To start- I spent the better half of October in Hamdallaye, helping to ease the newest group of volunteers into life here. As soon as that ended I zoomed back to my village, because I only had a day to get things ready and-- most importantly-- remind all of the ladies that yes, indeed, we had two fancy city ladies coming to set us straight. Much of that week feels like a buzz of constant motion: Riding to Tajae to double check with the trainers, walking around to all parts of the village to confirm the days with people, buying food to feed everyone and finding people to help cook and carrying mats and chairs and water back and forth...and, most interesting of all, finding the women on the committee and trying to explain "10 o'clock in the morning". A funny, funny concept. No clocks, no watches. Some young guys have cell phones, but their grandmas (ie the ladies on the committee) do not keep track of hours. So, I tried a few approaches. There's a word for late-morning-ish (hantsi), and it's around then that girls are done hauling water, and there's also a big piece of metal that the headmaster bangs against another piece of metal to signify the 10am school break. So I tried dropping all of those clues, and crossed my fingers that the twelve women would make their way to the classroom by twelve. Hadiza and Gembi, our two trainers, were totally in tune with village time (THANK YOU), so they understood the delays...

Brief review of our training:
Day One: Hadiza and Gembi arrive at 10, village ladies (Salamu, Ana, Habsou, another Salamu, Mariama, Huri, Yashe, Aisha, and another Mariama) trickle in by 12. Just as expected- no worries. Hadiza is young, loud, intense, commanding, fierce almost, and does most of the talking. Gembi is quieter, doesn't demand our attention the same way, but is friendlier. We learn about the purpose of a Grain Bank (first: food in the village! second: make money! Not the other way around, which is what the ladies argue for a long time, to the delight and amusement of the trainers. But we figure it out eventually); we learn about the difference between the committee and the 'big group'-- the other 200 women who've invested in the project, and we learn that we really like it when Hadiza asks Samsiya (me) if she understands, because she usually doesn't, which makes everyone laugh. And then a village woman explains it to Samsiya, slowly, which she appreciates immensely.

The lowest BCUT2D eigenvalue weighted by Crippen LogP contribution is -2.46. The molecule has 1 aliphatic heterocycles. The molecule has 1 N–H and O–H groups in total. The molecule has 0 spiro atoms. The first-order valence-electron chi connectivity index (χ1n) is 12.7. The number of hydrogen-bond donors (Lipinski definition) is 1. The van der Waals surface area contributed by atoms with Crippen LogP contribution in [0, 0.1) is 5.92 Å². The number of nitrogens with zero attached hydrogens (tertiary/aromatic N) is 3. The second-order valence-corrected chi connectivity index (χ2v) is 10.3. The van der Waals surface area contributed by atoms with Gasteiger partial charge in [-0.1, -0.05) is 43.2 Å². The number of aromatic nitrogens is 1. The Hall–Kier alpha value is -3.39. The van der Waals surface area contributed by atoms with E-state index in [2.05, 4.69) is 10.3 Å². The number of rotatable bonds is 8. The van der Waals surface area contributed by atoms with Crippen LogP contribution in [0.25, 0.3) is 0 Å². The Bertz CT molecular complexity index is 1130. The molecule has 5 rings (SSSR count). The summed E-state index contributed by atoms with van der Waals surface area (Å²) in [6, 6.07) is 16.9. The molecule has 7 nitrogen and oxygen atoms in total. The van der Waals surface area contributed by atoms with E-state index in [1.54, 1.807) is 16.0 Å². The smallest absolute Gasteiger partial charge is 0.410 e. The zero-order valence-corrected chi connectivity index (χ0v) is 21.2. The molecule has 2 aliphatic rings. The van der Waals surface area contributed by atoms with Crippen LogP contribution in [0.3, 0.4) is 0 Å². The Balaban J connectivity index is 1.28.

Day Two: Hadiza and Gembi arrive at 10:15, village ladies make it by 11. Progress! We spend lots of time reviewing what we learned yesterday- trainers ask us over and over "what is the purpose of a grain bank???" Good. We learn how and where and when to buy grain, and how and when and where to sell it, and for how much. We learn when to give loans and how to get paid back. A long day, butts sore from sitting so much, but we're learning good stuff. Decide to (try to) meet earlier tomorrow. I am skeptical. But, let's try, right?

Day Three: Get this-- village women show up at 8:30, Hadiza and Gembi at 9am. Take that! Yeah, we rock. Sneaky village ladies accurately observe that "Samsiya's probaby tired of having to send little boys after us when we don't show up on time". True that, ladies. We go over every woman's specific responsibility-- we have two presidents, two secretaries (the only two literate women, and the only two under the age of 40), two sellers/buyers, one groundskeeper, two money storers, and three key holders. Trainers make us repeat back over and over what we each have to do-- awesome. I also have a job-- self-assigned, sort of. Train our two secretaries in record keeping, and keep a spare key. I also got assigned a few random tasks- help the presidents open a bank account (VERY VERY TABOO), get a small safe made with three different locks, and make identification cards for everybody.

So: It couldn't have been better. Really. I hadn't dared to hope for it to go as well as it did. Hadiza and Gembi were great- sharp and snappy, which is exactly what you need to be to impress a bunch of village ladies. Narba's daughter, Tchimo, made delicious food for us every day, which was carried to us on the heads of a line of little kids. We got to sit in the brand new classroom, because the headmaster was very generous. Most importantly, the women came, they participated, they asked questions and talked, and they seem like they got a lot out of it. And that is dreamy, so I am very pleased and proud. In the last few weeks, I've overheard them talking about what they learned and explaining things to other women. My faith in these women just continues to grow.